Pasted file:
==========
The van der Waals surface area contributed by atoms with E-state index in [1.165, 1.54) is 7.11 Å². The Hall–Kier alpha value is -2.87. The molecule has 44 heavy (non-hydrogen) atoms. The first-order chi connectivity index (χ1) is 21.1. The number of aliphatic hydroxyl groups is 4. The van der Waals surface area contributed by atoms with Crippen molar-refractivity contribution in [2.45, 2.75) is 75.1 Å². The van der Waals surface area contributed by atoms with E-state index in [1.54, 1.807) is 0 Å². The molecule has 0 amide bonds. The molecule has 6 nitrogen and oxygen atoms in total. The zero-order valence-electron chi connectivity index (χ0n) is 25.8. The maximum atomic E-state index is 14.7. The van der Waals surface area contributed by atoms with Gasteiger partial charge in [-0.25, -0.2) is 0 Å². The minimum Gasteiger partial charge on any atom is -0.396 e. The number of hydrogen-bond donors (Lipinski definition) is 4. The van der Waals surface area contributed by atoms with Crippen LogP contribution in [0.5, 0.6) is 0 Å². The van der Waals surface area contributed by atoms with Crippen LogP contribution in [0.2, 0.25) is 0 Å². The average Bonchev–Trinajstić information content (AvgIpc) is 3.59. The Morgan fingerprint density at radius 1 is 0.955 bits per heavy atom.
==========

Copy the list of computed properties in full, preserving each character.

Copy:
The van der Waals surface area contributed by atoms with E-state index in [1.165, 1.54) is 7.11 Å². The Hall–Kier alpha value is -2.87. The molecule has 44 heavy (non-hydrogen) atoms. The first-order chi connectivity index (χ1) is 21.1. The number of aliphatic hydroxyl groups is 4. The van der Waals surface area contributed by atoms with Crippen molar-refractivity contribution in [2.45, 2.75) is 75.1 Å². The van der Waals surface area contributed by atoms with E-state index in [1.54, 1.807) is 0 Å². The molecule has 0 amide bonds. The molecule has 6 nitrogen and oxygen atoms in total. The zero-order valence-electron chi connectivity index (χ0n) is 25.8. The maximum atomic E-state index is 14.7. The van der Waals surface area contributed by atoms with Gasteiger partial charge in [-0.25, -0.2) is 0 Å². The minimum Gasteiger partial charge on any atom is -0.396 e. The number of hydrogen-bond donors (Lipinski definition) is 4. The van der Waals surface area contributed by atoms with Crippen LogP contribution in [0.5, 0.6) is 0 Å². The van der Waals surface area contributed by atoms with Crippen LogP contribution in [0.2, 0.25) is 0 Å². The average Bonchev–Trinajstić information content (AvgIpc) is 3.59. The Morgan fingerprint density at radius 1 is 0.955 bits per heavy atom.